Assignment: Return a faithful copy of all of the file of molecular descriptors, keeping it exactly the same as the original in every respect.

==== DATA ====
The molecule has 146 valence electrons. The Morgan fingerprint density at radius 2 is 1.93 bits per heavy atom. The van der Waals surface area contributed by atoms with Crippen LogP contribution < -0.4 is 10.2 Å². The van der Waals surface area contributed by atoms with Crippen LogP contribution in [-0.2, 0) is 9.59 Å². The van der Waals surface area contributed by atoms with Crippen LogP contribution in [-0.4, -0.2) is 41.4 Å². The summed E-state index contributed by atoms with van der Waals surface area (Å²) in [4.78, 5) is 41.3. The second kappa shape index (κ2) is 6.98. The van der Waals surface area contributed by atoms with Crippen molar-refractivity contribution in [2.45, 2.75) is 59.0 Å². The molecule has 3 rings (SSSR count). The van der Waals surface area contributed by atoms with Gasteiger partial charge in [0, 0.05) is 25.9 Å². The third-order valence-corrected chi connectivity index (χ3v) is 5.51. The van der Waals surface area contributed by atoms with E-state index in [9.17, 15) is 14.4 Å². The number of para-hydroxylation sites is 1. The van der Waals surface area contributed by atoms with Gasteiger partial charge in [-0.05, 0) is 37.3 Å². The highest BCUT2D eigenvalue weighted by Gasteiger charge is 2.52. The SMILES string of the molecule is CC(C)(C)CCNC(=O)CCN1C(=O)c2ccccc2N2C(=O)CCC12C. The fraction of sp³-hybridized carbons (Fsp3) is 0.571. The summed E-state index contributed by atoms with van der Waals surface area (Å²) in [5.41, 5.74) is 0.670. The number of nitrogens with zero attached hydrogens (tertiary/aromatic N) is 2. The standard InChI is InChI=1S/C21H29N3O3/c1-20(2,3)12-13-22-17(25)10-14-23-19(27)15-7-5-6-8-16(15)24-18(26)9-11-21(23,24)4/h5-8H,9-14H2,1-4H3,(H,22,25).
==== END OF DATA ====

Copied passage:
The molecule has 146 valence electrons. The Morgan fingerprint density at radius 2 is 1.93 bits per heavy atom. The van der Waals surface area contributed by atoms with Crippen LogP contribution < -0.4 is 10.2 Å². The van der Waals surface area contributed by atoms with Crippen LogP contribution in [-0.2, 0) is 9.59 Å². The van der Waals surface area contributed by atoms with Crippen LogP contribution in [-0.4, -0.2) is 41.4 Å². The summed E-state index contributed by atoms with van der Waals surface area (Å²) in [4.78, 5) is 41.3. The second kappa shape index (κ2) is 6.98. The van der Waals surface area contributed by atoms with Crippen molar-refractivity contribution in [2.45, 2.75) is 59.0 Å². The molecule has 3 rings (SSSR count). The van der Waals surface area contributed by atoms with Gasteiger partial charge in [0, 0.05) is 25.9 Å². The third-order valence-corrected chi connectivity index (χ3v) is 5.51. The van der Waals surface area contributed by atoms with E-state index in [9.17, 15) is 14.4 Å². The number of para-hydroxylation sites is 1. The van der Waals surface area contributed by atoms with Gasteiger partial charge in [-0.05, 0) is 37.3 Å². The highest BCUT2D eigenvalue weighted by Gasteiger charge is 2.52. The SMILES string of the molecule is CC(C)(C)CCNC(=O)CCN1C(=O)c2ccccc2N2C(=O)CCC12C. The fraction of sp³-hybridized carbons (Fsp3) is 0.571. The summed E-state index contributed by atoms with van der Waals surface area (Å²) in [5.41, 5.74) is 0.670. The number of nitrogens with zero attached hydrogens (tertiary/aromatic N) is 2. The standard InChI is InChI=1S/C21H29N3O3/c1-20(2,3)12-13-22-17(25)10-14-23-19(27)15-7-5-6-8-16(15)24-18(26)9-11-21(23,24)4/h5-8H,9-14H2,1-4H3,(H,22,25).